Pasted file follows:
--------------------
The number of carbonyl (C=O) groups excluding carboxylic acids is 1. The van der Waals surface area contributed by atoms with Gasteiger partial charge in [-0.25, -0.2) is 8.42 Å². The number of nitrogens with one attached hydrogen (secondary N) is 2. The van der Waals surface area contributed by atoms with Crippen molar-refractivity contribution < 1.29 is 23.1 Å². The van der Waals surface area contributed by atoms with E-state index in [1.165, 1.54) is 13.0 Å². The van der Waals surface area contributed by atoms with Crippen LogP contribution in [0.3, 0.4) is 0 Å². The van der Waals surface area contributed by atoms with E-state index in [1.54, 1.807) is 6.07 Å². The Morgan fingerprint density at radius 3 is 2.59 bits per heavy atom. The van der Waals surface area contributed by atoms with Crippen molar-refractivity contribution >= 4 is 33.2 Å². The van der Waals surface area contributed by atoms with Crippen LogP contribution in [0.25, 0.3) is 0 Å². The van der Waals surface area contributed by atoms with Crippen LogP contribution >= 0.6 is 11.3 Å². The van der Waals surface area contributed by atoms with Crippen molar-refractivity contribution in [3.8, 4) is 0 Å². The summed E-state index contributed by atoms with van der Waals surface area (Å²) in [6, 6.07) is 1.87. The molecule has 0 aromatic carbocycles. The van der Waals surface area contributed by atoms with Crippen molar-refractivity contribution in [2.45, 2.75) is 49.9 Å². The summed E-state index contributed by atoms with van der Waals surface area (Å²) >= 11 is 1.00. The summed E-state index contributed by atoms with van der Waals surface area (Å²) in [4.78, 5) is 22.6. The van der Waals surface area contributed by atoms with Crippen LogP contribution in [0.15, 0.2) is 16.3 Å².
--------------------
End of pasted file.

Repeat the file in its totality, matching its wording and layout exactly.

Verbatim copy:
The number of carbonyl (C=O) groups excluding carboxylic acids is 1. The van der Waals surface area contributed by atoms with Gasteiger partial charge in [-0.25, -0.2) is 8.42 Å². The number of nitrogens with one attached hydrogen (secondary N) is 2. The van der Waals surface area contributed by atoms with Crippen molar-refractivity contribution < 1.29 is 23.1 Å². The van der Waals surface area contributed by atoms with E-state index in [1.165, 1.54) is 13.0 Å². The van der Waals surface area contributed by atoms with Crippen LogP contribution in [0.3, 0.4) is 0 Å². The van der Waals surface area contributed by atoms with E-state index in [1.54, 1.807) is 6.07 Å². The Morgan fingerprint density at radius 3 is 2.59 bits per heavy atom. The van der Waals surface area contributed by atoms with Crippen molar-refractivity contribution >= 4 is 33.2 Å². The van der Waals surface area contributed by atoms with Crippen LogP contribution in [0.25, 0.3) is 0 Å². The van der Waals surface area contributed by atoms with Crippen LogP contribution >= 0.6 is 11.3 Å². The van der Waals surface area contributed by atoms with Crippen molar-refractivity contribution in [3.8, 4) is 0 Å². The summed E-state index contributed by atoms with van der Waals surface area (Å²) in [6, 6.07) is 1.87. The molecule has 0 aromatic carbocycles. The van der Waals surface area contributed by atoms with Crippen molar-refractivity contribution in [2.45, 2.75) is 49.9 Å². The summed E-state index contributed by atoms with van der Waals surface area (Å²) >= 11 is 1.00. The summed E-state index contributed by atoms with van der Waals surface area (Å²) in [4.78, 5) is 22.6. The van der Waals surface area contributed by atoms with Crippen LogP contribution in [0.15, 0.2) is 16.3 Å².